On Sunday, November 28, it was announced that Off White’s chief executive officer and founder Virgil Abloh had passed away after a long, private battle with cancer at the age of 41. A tweet from the LVMH account shared a photo of Alboh and a statement from CEO of LVMH Bernard Arnault on his death.

“LVMH, Louis Vuitton and Off White are devastated to announce the passing of Virgil Abloh, on Sunday, November 28th, of cancer, which he had been battling privately for several years,” wrote Arnault. “We are all shocked after this terrible news. Virgil was not only a genius designer, a visionary, he was also a man with a beautiful soul and great wisdom. The LVMH family joins me in this moment of great sorrow, and we are all thinking of his loved ones after the passing of their husband, their father, their brother or their friend.”

Soon after, a statement was posted to his Instagram page, reading, “We are devastated to announce the passing of our beloved Virgil Abloh, a fiercely devoted father, husband, son, brother, and friend. He is survived by his loving wife Shannon Abloh, his children Lowe Abloh and Grey Abloh, his sister Edwina Abloh, his parents Nee and Eunice Abloh, and numerous dear friends and colleagues.”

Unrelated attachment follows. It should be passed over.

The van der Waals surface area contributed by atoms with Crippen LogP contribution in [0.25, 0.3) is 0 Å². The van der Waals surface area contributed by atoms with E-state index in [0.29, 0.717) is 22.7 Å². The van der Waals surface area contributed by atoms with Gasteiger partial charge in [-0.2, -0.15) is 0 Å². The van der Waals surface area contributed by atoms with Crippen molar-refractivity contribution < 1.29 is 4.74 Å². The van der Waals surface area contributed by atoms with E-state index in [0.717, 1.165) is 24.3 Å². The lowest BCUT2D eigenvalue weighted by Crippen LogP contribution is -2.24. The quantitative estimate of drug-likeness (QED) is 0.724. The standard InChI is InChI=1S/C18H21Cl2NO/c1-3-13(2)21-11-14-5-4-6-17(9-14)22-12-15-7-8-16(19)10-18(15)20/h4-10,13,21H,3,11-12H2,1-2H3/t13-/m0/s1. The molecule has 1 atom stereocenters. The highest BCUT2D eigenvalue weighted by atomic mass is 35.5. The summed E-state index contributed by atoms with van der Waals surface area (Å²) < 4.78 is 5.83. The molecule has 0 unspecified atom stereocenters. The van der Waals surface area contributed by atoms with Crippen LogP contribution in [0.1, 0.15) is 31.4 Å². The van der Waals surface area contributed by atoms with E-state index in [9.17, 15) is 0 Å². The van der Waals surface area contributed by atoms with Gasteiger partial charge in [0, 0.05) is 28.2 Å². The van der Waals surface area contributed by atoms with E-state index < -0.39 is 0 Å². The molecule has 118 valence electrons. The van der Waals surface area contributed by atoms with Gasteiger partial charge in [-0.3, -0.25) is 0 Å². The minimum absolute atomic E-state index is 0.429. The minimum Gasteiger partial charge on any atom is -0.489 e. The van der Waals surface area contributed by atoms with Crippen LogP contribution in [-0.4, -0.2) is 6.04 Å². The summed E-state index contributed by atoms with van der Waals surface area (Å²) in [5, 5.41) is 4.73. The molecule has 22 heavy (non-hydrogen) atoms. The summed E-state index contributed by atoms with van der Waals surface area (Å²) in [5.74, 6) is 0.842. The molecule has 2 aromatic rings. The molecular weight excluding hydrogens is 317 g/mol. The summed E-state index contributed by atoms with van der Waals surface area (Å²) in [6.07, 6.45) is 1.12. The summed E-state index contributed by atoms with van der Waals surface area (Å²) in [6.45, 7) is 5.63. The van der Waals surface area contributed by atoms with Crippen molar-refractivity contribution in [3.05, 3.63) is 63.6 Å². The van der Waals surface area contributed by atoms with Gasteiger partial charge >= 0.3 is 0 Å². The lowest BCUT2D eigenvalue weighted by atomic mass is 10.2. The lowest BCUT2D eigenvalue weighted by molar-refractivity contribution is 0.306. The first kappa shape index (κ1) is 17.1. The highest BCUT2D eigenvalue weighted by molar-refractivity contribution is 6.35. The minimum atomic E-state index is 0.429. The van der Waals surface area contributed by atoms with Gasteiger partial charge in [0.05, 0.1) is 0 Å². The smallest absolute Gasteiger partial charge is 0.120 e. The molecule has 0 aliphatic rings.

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Abloh was born in Rockford, Illinois on September 30, 1980. His parents were from Ghana, and his mother was a tailor. His undergrad degree was actually in civil engineering and he went on to study architecture at the Illinois Institute of Technology for his master’s. His interest in fashion began while at IIT. In 2009, he graduated and went to work with Kanye West as an intern at Fendi, which eventually led to other opportunities: he art directed the 2011 Jay-Z/West album Watch the Throne and he was noticed by Louis Vuitton CEO Michael Burke. Abloh launched his first brand, Pyrex Vision, in 2012, before moving on to Off White.

According to the statement on his Instagram page, Abloh had a rare, aggressive form of cancer called cardiac angiosarcoma and was diagnosed in 2019.

It continued to say, “Through it all, his work ethic, infinite curiosity, and optimism never wavered. Virgil was driven by his dedication to his craft and to his mission to open doors for others and create pathways for greater equality in art and design. He often said, ‘Everything I do is for the 17-year-old version of myself.’”

This story was originally published on ELLE US.

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